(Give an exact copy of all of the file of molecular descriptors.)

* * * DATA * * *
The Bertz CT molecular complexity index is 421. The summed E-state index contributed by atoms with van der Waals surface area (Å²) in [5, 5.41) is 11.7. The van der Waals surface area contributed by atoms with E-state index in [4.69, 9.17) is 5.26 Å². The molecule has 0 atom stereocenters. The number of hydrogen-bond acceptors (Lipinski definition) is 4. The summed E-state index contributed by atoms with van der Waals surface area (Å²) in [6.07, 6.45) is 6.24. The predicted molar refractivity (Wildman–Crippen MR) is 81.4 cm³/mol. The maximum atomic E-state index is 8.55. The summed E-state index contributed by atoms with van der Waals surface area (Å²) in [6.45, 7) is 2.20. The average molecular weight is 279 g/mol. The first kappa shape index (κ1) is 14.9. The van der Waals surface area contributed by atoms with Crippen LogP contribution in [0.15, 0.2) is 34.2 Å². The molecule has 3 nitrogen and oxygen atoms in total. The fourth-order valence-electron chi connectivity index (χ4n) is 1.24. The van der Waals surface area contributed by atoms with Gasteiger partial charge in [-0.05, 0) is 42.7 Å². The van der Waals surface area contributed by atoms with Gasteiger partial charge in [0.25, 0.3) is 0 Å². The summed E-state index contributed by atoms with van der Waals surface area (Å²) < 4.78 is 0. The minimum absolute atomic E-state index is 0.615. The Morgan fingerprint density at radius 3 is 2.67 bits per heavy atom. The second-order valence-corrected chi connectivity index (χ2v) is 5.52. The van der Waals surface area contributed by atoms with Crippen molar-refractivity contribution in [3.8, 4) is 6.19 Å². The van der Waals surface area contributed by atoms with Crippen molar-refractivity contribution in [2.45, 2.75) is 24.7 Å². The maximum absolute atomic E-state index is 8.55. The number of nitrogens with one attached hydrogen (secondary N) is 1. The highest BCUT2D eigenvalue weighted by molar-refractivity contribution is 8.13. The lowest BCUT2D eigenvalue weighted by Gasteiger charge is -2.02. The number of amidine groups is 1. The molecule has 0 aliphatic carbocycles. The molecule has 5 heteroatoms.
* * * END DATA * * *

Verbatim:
The Bertz CT molecular complexity index is 421. The summed E-state index contributed by atoms with van der Waals surface area (Å²) in [5, 5.41) is 11.7. The van der Waals surface area contributed by atoms with E-state index in [4.69, 9.17) is 5.26 Å². The molecule has 0 atom stereocenters. The number of hydrogen-bond acceptors (Lipinski definition) is 4. The summed E-state index contributed by atoms with van der Waals surface area (Å²) in [6.07, 6.45) is 6.24. The predicted molar refractivity (Wildman–Crippen MR) is 81.4 cm³/mol. The maximum atomic E-state index is 8.55. The summed E-state index contributed by atoms with van der Waals surface area (Å²) in [6.45, 7) is 2.20. The average molecular weight is 279 g/mol. The first kappa shape index (κ1) is 14.9. The van der Waals surface area contributed by atoms with Crippen LogP contribution in [0.15, 0.2) is 34.2 Å². The molecule has 3 nitrogen and oxygen atoms in total. The fourth-order valence-electron chi connectivity index (χ4n) is 1.24. The van der Waals surface area contributed by atoms with Gasteiger partial charge in [-0.05, 0) is 42.7 Å². The van der Waals surface area contributed by atoms with Gasteiger partial charge in [0.25, 0.3) is 0 Å². The summed E-state index contributed by atoms with van der Waals surface area (Å²) < 4.78 is 0. The minimum absolute atomic E-state index is 0.615. The Morgan fingerprint density at radius 3 is 2.67 bits per heavy atom. The second-order valence-corrected chi connectivity index (χ2v) is 5.52. The van der Waals surface area contributed by atoms with Crippen molar-refractivity contribution in [3.8, 4) is 6.19 Å². The van der Waals surface area contributed by atoms with Crippen molar-refractivity contribution in [2.45, 2.75) is 24.7 Å². The maximum absolute atomic E-state index is 8.55. The number of nitrogens with one attached hydrogen (secondary N) is 1. The highest BCUT2D eigenvalue weighted by molar-refractivity contribution is 8.13. The lowest BCUT2D eigenvalue weighted by Gasteiger charge is -2.02. The number of amidine groups is 1. The molecule has 0 aliphatic carbocycles. The molecule has 5 heteroatoms.